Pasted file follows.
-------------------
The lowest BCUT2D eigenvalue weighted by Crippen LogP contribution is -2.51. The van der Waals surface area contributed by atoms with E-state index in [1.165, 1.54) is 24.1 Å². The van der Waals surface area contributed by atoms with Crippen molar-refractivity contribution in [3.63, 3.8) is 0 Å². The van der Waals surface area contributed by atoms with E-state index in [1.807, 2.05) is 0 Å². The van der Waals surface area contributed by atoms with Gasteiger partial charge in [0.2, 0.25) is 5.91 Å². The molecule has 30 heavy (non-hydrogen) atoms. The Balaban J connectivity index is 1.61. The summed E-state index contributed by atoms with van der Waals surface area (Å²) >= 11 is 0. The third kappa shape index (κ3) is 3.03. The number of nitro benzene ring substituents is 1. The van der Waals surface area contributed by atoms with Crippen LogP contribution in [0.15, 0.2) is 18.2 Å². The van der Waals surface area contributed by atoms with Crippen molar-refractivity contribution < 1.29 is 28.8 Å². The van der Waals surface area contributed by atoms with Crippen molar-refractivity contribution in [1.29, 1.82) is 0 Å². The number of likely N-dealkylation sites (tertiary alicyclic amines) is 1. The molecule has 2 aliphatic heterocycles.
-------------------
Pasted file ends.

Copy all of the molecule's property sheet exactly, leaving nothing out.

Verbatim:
The lowest BCUT2D eigenvalue weighted by Crippen LogP contribution is -2.51. The van der Waals surface area contributed by atoms with E-state index in [1.165, 1.54) is 24.1 Å². The van der Waals surface area contributed by atoms with Crippen molar-refractivity contribution in [3.63, 3.8) is 0 Å². The van der Waals surface area contributed by atoms with E-state index in [1.807, 2.05) is 0 Å². The van der Waals surface area contributed by atoms with Gasteiger partial charge in [0.2, 0.25) is 5.91 Å². The molecule has 30 heavy (non-hydrogen) atoms. The Balaban J connectivity index is 1.61. The summed E-state index contributed by atoms with van der Waals surface area (Å²) >= 11 is 0. The third kappa shape index (κ3) is 3.03. The number of nitro benzene ring substituents is 1. The van der Waals surface area contributed by atoms with Crippen LogP contribution in [0.15, 0.2) is 18.2 Å². The van der Waals surface area contributed by atoms with Crippen molar-refractivity contribution < 1.29 is 28.8 Å². The van der Waals surface area contributed by atoms with Crippen molar-refractivity contribution in [1.29, 1.82) is 0 Å². The number of likely N-dealkylation sites (tertiary alicyclic amines) is 1. The molecule has 2 aliphatic heterocycles.